Penne with artichokes, peppers, spinach and almonds by Ainsley Harriot

088_ainsley_Artichoke_pasta

This pasta dish has a Spanish twist with chargrilled artichokes and roasted red peppers combined with toasted almonds. It’s a delightfully simple and tasty recipe using storecupboard ingredients and great for a mid-week supper. Use the best quality jarred artichokes you can find – the chargrilled ones in oil really do add extra flavour to the dish. If you aren’t following a vegan diet, top with some grated vegetarian hard cheese.

SERVES 4
400g dried penne pasta or other short pasta of choice
1 x 175g jar chargrilled artichoke hearts in olive oil
2 garlic cloves, finely chopped
1 medium–hot red chilli, finely chopped
3 roasted red peppers from a jar, sliced
50g Spanish or Kalamata olives, pitted and halved
35g chopped almonds, lightly toasted
extra-virgin olive oil, for drizzling
100g baby spinach leaves
2 tbsp chopped fresh flat-leaf parsley, plus extra to garnish
zest from 1 lemon
sea salt and freshly ground black pepper
a handful of flaked almonds, lightly toasted, to garnish (optional)

Bring a large saucepan of salted water to a rolling boil, add the penne, stir once, then cook until al dente, according to the packet instructions.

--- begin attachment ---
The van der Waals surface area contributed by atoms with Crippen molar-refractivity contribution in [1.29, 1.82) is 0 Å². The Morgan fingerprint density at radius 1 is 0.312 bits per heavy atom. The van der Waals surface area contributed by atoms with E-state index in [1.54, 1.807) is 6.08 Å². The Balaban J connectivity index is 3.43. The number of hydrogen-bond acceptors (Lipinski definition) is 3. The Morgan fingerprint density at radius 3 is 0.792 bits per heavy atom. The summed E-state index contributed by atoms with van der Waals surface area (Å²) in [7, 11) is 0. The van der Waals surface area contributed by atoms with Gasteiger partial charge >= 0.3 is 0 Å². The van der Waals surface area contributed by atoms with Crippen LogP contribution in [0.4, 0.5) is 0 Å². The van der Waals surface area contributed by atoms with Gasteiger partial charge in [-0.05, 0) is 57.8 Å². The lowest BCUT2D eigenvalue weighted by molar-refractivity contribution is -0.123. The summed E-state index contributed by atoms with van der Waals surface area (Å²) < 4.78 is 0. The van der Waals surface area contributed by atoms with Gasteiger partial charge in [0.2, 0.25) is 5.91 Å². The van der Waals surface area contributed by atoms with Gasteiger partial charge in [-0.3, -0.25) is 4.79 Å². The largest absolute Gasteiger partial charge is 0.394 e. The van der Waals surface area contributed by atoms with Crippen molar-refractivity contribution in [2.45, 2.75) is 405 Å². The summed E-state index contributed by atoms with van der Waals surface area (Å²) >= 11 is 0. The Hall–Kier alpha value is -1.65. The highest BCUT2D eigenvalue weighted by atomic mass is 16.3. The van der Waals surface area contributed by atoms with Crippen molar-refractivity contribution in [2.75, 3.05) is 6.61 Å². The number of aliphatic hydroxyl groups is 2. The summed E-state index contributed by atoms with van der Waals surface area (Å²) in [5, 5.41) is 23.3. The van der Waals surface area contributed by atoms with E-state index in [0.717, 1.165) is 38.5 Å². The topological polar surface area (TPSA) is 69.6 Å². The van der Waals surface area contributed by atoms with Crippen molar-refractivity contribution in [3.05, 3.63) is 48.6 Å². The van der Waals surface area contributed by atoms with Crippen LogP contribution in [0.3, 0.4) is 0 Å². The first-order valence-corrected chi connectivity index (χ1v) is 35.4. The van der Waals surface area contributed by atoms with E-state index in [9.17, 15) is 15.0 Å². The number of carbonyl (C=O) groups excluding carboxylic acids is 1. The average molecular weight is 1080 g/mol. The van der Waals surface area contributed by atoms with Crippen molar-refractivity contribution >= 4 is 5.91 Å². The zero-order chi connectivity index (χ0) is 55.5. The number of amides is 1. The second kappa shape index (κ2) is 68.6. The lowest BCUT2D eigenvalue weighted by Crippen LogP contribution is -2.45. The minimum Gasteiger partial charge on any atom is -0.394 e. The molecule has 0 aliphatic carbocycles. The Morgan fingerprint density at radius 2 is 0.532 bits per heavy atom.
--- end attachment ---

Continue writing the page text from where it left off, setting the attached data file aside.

Meanwhile, strain the olive oil from the jar of artichokes into a large frying pan, then cut the artichoke hearts into quarters and set aside. Set the frying pan over a medium heat. When the oil is hot, add the garlic and chilli and cook for 30 seconds until fragrant. Add the artichoke hearts to the pan along with the red pepper strips and olives, season with salt and pepper and stir to combine. Cook for 2–3 minutes to warm through, then stir through the almonds and a good drizzle of extra-virgin olive oil. Cook for 1 minute, then add the spinach to the pan, a handful at a time, and allow to just wilt down.

Drain the pasta, reserving a little of the cooking water. Add the pasta to the vegetables along with 2 tablespoons of the reserved cooking water, stirring to combine. Add the parsley and lemon zest and check for seasoning.

To serve, share the pasta among warmed pasta bowls, drizzle with a little extra olive oil, if needed, and scatter with the parsley and toasted flaked almonds, if using.

Cook more from this book
Lentil and haloumi bake
Mediterranean sea bass with potato bake

Buy the book
Ainsley’s Mediterranean Cookbook
£20, Ebury Press

Read the review

Lentil and haloumi bake by Ainsely Harriot

067_ainsley_Lentil_Halloumi_Bake

While I was in Corsica, I tried many delicious vegetarian dishes that were simply prepared yet full of flavour from fresh herbs and garlic. Marjoram is a versatile and aromatic herb that works beautifully with vegetables; it’s similar in taste to oregano but with a milder sweeter flavour. This dish is easy to prepare for a mid-week dinner – just toss it all together in the one dish! For a creamy topping, serve with a little Greek yoghurt or hummus. This is great on its own or with my Quick Flatbreads.